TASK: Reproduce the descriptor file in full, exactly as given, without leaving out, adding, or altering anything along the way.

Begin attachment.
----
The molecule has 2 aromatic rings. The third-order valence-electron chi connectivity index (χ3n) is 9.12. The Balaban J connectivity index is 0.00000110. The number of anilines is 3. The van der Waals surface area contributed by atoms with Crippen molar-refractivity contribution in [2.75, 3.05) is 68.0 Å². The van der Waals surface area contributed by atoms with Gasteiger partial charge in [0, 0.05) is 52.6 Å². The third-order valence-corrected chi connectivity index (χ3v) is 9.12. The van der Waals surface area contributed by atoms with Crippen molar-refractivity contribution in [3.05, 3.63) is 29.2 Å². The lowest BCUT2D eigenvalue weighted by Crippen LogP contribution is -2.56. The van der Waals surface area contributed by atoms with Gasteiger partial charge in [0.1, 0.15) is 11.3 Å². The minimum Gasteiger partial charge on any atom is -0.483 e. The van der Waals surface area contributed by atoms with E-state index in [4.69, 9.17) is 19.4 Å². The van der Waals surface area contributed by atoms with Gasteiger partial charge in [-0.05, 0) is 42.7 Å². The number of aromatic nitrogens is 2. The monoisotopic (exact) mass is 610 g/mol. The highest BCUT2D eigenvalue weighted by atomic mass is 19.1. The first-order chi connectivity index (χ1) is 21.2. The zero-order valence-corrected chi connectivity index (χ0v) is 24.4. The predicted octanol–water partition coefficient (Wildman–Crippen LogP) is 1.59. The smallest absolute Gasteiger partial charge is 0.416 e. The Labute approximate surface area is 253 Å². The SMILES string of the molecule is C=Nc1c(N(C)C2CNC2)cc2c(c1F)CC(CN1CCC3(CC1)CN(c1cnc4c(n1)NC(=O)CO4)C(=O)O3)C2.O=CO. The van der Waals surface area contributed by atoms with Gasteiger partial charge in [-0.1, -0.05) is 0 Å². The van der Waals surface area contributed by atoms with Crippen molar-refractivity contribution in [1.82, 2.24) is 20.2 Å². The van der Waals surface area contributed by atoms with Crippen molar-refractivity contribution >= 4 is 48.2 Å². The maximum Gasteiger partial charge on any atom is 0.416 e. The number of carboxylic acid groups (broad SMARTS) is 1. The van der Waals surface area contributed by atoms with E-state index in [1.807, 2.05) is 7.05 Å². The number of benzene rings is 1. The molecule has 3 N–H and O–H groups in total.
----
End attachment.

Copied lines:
The molecule has 2 aromatic rings. The third-order valence-electron chi connectivity index (χ3n) is 9.12. The Balaban J connectivity index is 0.00000110. The number of anilines is 3. The van der Waals surface area contributed by atoms with Crippen molar-refractivity contribution in [2.75, 3.05) is 68.0 Å². The van der Waals surface area contributed by atoms with Gasteiger partial charge in [0, 0.05) is 52.6 Å². The third-order valence-corrected chi connectivity index (χ3v) is 9.12. The van der Waals surface area contributed by atoms with Crippen molar-refractivity contribution in [3.05, 3.63) is 29.2 Å². The lowest BCUT2D eigenvalue weighted by Crippen LogP contribution is -2.56. The van der Waals surface area contributed by atoms with Gasteiger partial charge in [0.1, 0.15) is 11.3 Å². The minimum Gasteiger partial charge on any atom is -0.483 e. The van der Waals surface area contributed by atoms with E-state index in [4.69, 9.17) is 19.4 Å². The van der Waals surface area contributed by atoms with Gasteiger partial charge in [-0.05, 0) is 42.7 Å². The number of aromatic nitrogens is 2. The monoisotopic (exact) mass is 610 g/mol. The highest BCUT2D eigenvalue weighted by atomic mass is 19.1. The first-order chi connectivity index (χ1) is 21.2. The zero-order valence-corrected chi connectivity index (χ0v) is 24.4. The predicted octanol–water partition coefficient (Wildman–Crippen LogP) is 1.59. The smallest absolute Gasteiger partial charge is 0.416 e. The Labute approximate surface area is 253 Å². The SMILES string of the molecule is C=Nc1c(N(C)C2CNC2)cc2c(c1F)CC(CN1CCC3(CC1)CN(c1cnc4c(n1)NC(=O)CO4)C(=O)O3)C2.O=CO. The van der Waals surface area contributed by atoms with Gasteiger partial charge in [-0.1, -0.05) is 0 Å². The van der Waals surface area contributed by atoms with Crippen molar-refractivity contribution in [1.82, 2.24) is 20.2 Å². The van der Waals surface area contributed by atoms with Crippen molar-refractivity contribution >= 4 is 48.2 Å². The maximum Gasteiger partial charge on any atom is 0.416 e. The number of carboxylic acid groups (broad SMARTS) is 1. The van der Waals surface area contributed by atoms with E-state index in [1.807, 2.05) is 7.05 Å². The number of benzene rings is 1. The molecule has 3 N–H and O–H groups in total.